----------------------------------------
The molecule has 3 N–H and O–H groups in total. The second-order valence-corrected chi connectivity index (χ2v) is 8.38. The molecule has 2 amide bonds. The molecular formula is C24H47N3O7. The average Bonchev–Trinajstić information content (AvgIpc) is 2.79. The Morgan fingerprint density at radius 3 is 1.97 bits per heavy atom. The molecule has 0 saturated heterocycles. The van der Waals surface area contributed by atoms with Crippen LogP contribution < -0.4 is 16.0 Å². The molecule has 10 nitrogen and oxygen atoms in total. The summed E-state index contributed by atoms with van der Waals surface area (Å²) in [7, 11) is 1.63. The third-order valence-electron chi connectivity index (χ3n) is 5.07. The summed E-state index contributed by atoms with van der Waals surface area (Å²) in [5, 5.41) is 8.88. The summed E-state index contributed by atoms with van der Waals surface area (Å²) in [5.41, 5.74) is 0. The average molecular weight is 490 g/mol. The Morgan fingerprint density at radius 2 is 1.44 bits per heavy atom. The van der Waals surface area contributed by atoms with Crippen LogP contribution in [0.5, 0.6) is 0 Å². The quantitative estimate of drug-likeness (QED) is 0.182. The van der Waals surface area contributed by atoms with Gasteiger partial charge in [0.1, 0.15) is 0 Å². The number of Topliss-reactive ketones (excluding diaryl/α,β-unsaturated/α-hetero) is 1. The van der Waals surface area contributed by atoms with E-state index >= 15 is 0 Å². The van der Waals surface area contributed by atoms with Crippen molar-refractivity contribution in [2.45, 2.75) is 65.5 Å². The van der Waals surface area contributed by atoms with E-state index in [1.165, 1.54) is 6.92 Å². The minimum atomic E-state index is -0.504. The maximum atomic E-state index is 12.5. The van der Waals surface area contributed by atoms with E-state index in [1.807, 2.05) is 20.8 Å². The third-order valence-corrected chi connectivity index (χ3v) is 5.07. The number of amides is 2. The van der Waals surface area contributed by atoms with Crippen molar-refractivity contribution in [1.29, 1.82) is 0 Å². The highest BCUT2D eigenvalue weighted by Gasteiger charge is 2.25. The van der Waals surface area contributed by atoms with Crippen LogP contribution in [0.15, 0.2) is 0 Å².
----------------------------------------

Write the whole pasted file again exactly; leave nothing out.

The molecule has 3 N–H and O–H groups in total. The second-order valence-corrected chi connectivity index (χ2v) is 8.38. The molecule has 2 amide bonds. The molecular formula is C24H47N3O7. The average Bonchev–Trinajstić information content (AvgIpc) is 2.79. The Morgan fingerprint density at radius 3 is 1.97 bits per heavy atom. The molecule has 0 saturated heterocycles. The van der Waals surface area contributed by atoms with Crippen LogP contribution < -0.4 is 16.0 Å². The molecule has 10 nitrogen and oxygen atoms in total. The summed E-state index contributed by atoms with van der Waals surface area (Å²) in [7, 11) is 1.63. The third-order valence-electron chi connectivity index (χ3n) is 5.07. The summed E-state index contributed by atoms with van der Waals surface area (Å²) in [5, 5.41) is 8.88. The summed E-state index contributed by atoms with van der Waals surface area (Å²) in [5.41, 5.74) is 0. The average molecular weight is 490 g/mol. The Morgan fingerprint density at radius 2 is 1.44 bits per heavy atom. The van der Waals surface area contributed by atoms with Crippen LogP contribution in [0.5, 0.6) is 0 Å². The quantitative estimate of drug-likeness (QED) is 0.182. The van der Waals surface area contributed by atoms with Gasteiger partial charge in [0.1, 0.15) is 0 Å². The number of Topliss-reactive ketones (excluding diaryl/α,β-unsaturated/α-hetero) is 1. The van der Waals surface area contributed by atoms with E-state index >= 15 is 0 Å². The van der Waals surface area contributed by atoms with Crippen molar-refractivity contribution in [2.45, 2.75) is 65.5 Å². The van der Waals surface area contributed by atoms with E-state index in [1.165, 1.54) is 6.92 Å². The minimum atomic E-state index is -0.504. The maximum atomic E-state index is 12.5. The van der Waals surface area contributed by atoms with E-state index in [1.807, 2.05) is 20.8 Å². The third-order valence-corrected chi connectivity index (χ3v) is 5.07. The number of amides is 2. The van der Waals surface area contributed by atoms with Crippen molar-refractivity contribution in [1.29, 1.82) is 0 Å². The highest BCUT2D eigenvalue weighted by Gasteiger charge is 2.25. The van der Waals surface area contributed by atoms with Crippen LogP contribution in [0.15, 0.2) is 0 Å².